TOTAL LIE: Wallis suffered from androgen insensitivity syndrome, which rumor insinuated she was actually a man in a woman’s body (or a wolf in sheep’s clothing), likely concocted to smear her for acting “masculine.”

RUMOR: Wallis and Prince Edward, who met in 1931, “did it” for the first time in 1933, according to Edward’s servants, I mean staff, who claimed to have caught the pair in flagrante delicto, in addition to discovering “evidence of a sexual act.” Which makes you wonder just how much snooping they were doing.

FACT: The two were pretty much an item after that, but things got dicey when Edward’s father died (January 1936) and he ascended the throne. Long story short–Wallis received a divorce from her second husband in October, 1936, but that wasn’t enough for the British government or the Anglican church, which forbade the king to marry a divorcee. In an attempt to get away from the press, Wallis retreated, alone, to France, where she even went so far as to give a statement to the press saying she would relinquish her relationship with the king. However, the king, who seemed only to grow more dedicated to Wallis the more his family and country reviled her, abdicated his throne in December, 1936, and married Wallace the following June.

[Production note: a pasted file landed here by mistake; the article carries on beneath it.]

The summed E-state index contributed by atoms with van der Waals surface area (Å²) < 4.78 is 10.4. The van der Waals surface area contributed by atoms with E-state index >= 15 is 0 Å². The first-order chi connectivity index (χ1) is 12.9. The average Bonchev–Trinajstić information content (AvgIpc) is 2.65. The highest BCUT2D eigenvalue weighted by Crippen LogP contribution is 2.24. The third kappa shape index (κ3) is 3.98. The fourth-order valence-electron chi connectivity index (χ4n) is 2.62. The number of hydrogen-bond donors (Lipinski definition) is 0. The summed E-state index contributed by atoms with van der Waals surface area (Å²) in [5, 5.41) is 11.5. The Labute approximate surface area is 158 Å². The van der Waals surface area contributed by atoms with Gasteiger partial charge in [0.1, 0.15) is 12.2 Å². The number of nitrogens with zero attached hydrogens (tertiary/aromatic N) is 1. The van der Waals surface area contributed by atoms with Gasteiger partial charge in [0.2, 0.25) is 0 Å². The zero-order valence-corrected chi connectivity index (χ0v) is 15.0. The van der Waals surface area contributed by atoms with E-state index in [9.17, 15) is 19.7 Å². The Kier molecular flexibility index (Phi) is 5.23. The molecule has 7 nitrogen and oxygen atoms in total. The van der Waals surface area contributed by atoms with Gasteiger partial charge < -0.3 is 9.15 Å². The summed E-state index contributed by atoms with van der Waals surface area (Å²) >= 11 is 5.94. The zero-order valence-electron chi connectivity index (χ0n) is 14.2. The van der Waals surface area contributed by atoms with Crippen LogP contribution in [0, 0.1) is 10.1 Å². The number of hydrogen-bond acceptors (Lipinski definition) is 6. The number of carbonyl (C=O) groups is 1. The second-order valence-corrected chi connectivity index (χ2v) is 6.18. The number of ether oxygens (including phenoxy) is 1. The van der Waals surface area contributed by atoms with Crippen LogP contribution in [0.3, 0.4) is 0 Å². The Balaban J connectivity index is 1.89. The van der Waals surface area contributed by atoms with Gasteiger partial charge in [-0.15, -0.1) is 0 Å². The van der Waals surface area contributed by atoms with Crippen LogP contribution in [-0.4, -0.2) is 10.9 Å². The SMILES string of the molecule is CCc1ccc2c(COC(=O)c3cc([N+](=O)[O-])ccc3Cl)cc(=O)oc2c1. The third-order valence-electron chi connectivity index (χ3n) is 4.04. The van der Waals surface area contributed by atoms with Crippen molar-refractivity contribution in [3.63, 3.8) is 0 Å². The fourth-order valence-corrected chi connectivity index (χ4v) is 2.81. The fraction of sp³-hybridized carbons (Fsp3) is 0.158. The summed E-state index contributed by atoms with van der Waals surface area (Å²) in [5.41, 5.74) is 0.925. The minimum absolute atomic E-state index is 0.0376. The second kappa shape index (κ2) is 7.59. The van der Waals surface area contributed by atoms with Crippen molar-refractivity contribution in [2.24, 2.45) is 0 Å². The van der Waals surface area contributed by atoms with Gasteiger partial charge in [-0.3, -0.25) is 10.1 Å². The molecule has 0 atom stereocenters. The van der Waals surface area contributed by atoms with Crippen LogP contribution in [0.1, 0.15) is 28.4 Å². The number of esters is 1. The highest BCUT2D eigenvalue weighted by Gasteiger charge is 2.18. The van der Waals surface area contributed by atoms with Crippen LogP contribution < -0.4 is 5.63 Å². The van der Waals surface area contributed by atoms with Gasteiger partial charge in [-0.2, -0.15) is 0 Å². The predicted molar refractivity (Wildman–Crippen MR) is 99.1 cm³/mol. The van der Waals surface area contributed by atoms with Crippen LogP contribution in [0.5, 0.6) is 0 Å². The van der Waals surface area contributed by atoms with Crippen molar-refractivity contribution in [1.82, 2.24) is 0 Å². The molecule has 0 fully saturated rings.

FACT: TIME Magazine named Wallis its “Woman of the Year” for 1936, making her the first woman ever to receive the honor, and, decades later, she and Queen Elizabeth II are still the only two women to garner that title.

RUMOR: Edward and Wallis were Nazi sympathizers, and Wallis was actually a German agent who was conducting a secret affair with Nazi official Joachim von Ribbentrop (which sounds like it must be a made-up surname, but it’s not).

FACT: Edward and Wallis visited Germany in 1937, meeting with Hitler, who declared Wallis “would have made a good Queen.” [The Hitler Bump isn’t nearly as powerful, portentous or prestigious as The Colbert Bump. ~ed.]The pair moved in circles containing suspected Nazi/fascist/communist sympathizers, including Spanish banker Ricardo Espirito Santo Silva and Swedish businessman Axel Wenner-Gren, but in my opinion those were complicated and trying times, when virtually everyone suspected everyone of double dealings and ulterior motives, so I tend to take the accusations with a grain of salt.

FACT: After WWII, not much of major import happened with Edward or Wallis. They retired to France, essentially living out the rest of their lives as socialites, with Edward passing away in 1972 and Wallis following in 1986, after many years of suffering from dementia.

It would probably be foolhardy to take Wallis Simpson as a role model [balderdash! ~ed.], but I can’t help admiring her pluck and fortitude in the face of bottomless accusations and truly mean-spirited, salacious gossip. It’s a simple fact that plenty of men of her era engaged in bed-hopping adventures and traveled the world without consorts, but their business was considered theirs alone, not open to the prying minds of any and all members of the public. Wallis could have made the innuendo carousel stop whenever she wanted it, simply by withdrawing from the public eye and, later in life, breaking up with Edward, but she wasn’t the kind of woman to be run out of town on a rail.

In closing, a somewhat-cheesy but appropriate quote attributed to Wallis, “You have no idea how hard it is to live out a great romance.”